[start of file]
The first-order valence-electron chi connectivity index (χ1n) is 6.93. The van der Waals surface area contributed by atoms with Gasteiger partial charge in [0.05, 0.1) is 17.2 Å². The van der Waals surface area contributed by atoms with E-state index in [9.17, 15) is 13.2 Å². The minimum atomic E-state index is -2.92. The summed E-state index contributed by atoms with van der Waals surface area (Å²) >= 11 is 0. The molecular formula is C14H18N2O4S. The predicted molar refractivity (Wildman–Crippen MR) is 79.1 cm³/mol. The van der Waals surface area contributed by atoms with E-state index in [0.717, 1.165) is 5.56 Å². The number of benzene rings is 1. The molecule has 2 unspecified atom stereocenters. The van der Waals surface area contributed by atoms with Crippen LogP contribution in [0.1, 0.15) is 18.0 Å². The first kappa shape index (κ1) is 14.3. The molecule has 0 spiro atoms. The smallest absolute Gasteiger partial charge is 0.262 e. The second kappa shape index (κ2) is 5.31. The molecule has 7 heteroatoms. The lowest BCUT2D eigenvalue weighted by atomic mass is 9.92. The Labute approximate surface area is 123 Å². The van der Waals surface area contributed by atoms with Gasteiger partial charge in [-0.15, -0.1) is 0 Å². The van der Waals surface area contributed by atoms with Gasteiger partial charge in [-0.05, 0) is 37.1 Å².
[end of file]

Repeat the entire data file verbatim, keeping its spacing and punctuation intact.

The first-order valence-electron chi connectivity index (χ1n) is 6.93. The van der Waals surface area contributed by atoms with Gasteiger partial charge in [0.05, 0.1) is 17.2 Å². The van der Waals surface area contributed by atoms with E-state index in [9.17, 15) is 13.2 Å². The minimum atomic E-state index is -2.92. The summed E-state index contributed by atoms with van der Waals surface area (Å²) >= 11 is 0. The molecular formula is C14H18N2O4S. The predicted molar refractivity (Wildman–Crippen MR) is 79.1 cm³/mol. The van der Waals surface area contributed by atoms with E-state index in [0.717, 1.165) is 5.56 Å². The number of benzene rings is 1. The molecule has 2 unspecified atom stereocenters. The van der Waals surface area contributed by atoms with Crippen LogP contribution in [0.1, 0.15) is 18.0 Å². The first kappa shape index (κ1) is 14.3. The molecule has 0 spiro atoms. The smallest absolute Gasteiger partial charge is 0.262 e. The second kappa shape index (κ2) is 5.31. The molecule has 7 heteroatoms. The lowest BCUT2D eigenvalue weighted by atomic mass is 9.92. The Labute approximate surface area is 123 Å². The van der Waals surface area contributed by atoms with Gasteiger partial charge in [-0.15, -0.1) is 0 Å². The van der Waals surface area contributed by atoms with Gasteiger partial charge in [-0.05, 0) is 37.1 Å².